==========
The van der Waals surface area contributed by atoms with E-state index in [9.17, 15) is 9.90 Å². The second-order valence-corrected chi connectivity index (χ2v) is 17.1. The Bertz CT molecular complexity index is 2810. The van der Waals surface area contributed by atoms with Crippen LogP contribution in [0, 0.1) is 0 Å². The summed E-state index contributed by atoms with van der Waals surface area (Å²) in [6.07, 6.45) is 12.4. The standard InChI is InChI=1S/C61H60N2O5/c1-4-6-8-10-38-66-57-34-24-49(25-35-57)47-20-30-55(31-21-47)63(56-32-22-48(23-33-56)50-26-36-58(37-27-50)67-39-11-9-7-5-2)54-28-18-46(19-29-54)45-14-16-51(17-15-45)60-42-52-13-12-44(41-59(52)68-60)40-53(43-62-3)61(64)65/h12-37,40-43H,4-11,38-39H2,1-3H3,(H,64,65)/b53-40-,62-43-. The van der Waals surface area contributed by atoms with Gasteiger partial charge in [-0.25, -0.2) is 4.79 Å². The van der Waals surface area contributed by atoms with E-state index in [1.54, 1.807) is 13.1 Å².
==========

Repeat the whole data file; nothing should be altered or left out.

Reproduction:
The van der Waals surface area contributed by atoms with E-state index in [9.17, 15) is 9.90 Å². The second-order valence-corrected chi connectivity index (χ2v) is 17.1. The Bertz CT molecular complexity index is 2810. The van der Waals surface area contributed by atoms with Crippen LogP contribution in [0, 0.1) is 0 Å². The summed E-state index contributed by atoms with van der Waals surface area (Å²) in [6.07, 6.45) is 12.4. The standard InChI is InChI=1S/C61H60N2O5/c1-4-6-8-10-38-66-57-34-24-49(25-35-57)47-20-30-55(31-21-47)63(56-32-22-48(23-33-56)50-26-36-58(37-27-50)67-39-11-9-7-5-2)54-28-18-46(19-29-54)45-14-16-51(17-15-45)60-42-52-13-12-44(41-59(52)68-60)40-53(43-62-3)61(64)65/h12-37,40-43H,4-11,38-39H2,1-3H3,(H,64,65)/b53-40-,62-43-. The van der Waals surface area contributed by atoms with Gasteiger partial charge in [-0.25, -0.2) is 4.79 Å². The van der Waals surface area contributed by atoms with E-state index in [1.54, 1.807) is 13.1 Å².